Events are where you meet people. Planning is where you bond. It seems counterintuitive, right? I mean association events are designed to maximize networking and strengthen and build relationships and friendships. 

So why should you encourage your members to help plan events and not just attend?

Besides the obvious benefit of getting much needed help to make the event run smoothly, your event planning committee has the extended opportunity to bond that is unique to that small group.

Planning is where the bonding happens (not the event)

Think about it: they’re put in a position to collaborate, cooperate, and work together on a variety of tasks. They’ll develop more than “association” friendships, your planning committees will be exchanging calls and E-mails on a regular basis and probably spending a lot of time together face-to-face. These relationships will not only create a good bond, but they’ll likely result in a group of people committed and engaged with the relationship.


So how do you help this bonding to happen?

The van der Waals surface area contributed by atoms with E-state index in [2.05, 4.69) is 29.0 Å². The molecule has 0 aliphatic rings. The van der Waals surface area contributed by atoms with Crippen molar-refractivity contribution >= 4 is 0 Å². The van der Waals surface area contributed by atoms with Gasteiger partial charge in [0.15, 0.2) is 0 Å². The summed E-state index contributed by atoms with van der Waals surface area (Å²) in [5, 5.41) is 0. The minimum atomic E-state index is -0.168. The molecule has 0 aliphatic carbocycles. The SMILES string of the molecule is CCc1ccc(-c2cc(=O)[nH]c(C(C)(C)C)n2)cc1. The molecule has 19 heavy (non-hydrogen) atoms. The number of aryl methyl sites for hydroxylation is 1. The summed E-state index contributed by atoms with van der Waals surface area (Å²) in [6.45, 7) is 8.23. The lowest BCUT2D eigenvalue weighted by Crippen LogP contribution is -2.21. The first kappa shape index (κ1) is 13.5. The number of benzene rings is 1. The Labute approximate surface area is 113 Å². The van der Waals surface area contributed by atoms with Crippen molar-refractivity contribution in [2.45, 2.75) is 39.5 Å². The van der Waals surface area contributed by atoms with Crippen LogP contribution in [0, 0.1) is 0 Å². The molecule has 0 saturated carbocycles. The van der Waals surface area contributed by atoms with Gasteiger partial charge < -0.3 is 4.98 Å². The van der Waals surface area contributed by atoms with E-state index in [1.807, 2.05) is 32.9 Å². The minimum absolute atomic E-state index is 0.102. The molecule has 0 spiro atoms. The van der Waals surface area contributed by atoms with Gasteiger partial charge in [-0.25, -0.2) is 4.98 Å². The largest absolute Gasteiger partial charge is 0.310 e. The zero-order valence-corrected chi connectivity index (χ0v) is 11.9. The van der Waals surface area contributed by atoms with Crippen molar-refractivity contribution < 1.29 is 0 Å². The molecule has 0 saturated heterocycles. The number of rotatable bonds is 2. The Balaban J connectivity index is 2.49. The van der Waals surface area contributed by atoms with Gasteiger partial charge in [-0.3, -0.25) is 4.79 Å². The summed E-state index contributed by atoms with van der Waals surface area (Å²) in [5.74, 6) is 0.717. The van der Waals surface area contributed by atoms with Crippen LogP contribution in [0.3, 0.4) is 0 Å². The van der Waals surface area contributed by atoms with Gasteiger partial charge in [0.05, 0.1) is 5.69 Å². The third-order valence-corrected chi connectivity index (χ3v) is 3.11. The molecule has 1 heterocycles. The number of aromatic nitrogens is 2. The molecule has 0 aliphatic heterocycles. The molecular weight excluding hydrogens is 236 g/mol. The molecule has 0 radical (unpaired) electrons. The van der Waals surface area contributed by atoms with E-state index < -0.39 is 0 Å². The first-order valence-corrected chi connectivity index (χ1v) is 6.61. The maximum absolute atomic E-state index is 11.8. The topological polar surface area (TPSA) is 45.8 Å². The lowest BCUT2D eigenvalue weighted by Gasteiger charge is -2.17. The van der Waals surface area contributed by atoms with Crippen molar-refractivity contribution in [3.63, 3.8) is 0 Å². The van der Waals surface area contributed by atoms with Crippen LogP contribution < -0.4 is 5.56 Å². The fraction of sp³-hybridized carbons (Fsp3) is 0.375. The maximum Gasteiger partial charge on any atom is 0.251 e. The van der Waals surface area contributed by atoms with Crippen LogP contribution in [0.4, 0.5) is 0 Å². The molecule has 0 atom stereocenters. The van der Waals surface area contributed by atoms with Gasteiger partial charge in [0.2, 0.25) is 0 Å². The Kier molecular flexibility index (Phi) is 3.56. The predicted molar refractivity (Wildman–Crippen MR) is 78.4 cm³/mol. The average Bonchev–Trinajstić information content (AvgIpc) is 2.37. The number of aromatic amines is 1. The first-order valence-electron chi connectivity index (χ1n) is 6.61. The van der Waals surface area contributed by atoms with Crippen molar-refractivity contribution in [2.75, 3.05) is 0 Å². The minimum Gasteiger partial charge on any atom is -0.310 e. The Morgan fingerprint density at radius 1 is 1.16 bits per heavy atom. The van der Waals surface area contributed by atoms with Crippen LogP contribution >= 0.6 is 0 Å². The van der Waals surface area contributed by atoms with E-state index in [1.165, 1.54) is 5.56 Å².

Be strategic in putting committees together

If you see particular strengths, interests, or friendships forming encourage those people to serve on a planning committee together. If you see personalities that will work well together, go ahead and make the introductions. The worst they can say is “no thank you!”


Encourage regular meetings and interaction on your AMS

Your AMS is a great place for collaboration, and it can be used from the convenience of your members’ own homes. Encourage contact and connections using your AMS and other ways like E-mail and social media to solidify those connections.


Organize regular check-ins

This is a great strategy for two reasons: #1 you need to keep an eye on your event or project and #2 you can keep an eye on the committee. If everyone is working well together, great if not…


If the chemistry isn’t happening, change something

The biggest backfire you could expect is for contrasting personalities forced to work together. Not only could that be counterproductive for your special event or project, but it could associate bad feelings with your organization. Calmly moderate and if a staffing change needs to happen, make it so.


Now pat yourself on the back for creating an environment where relationships and professional networks can grow in cooperation. Take a deep breath, step back, delegate, and away you go!


If you need help planning your event…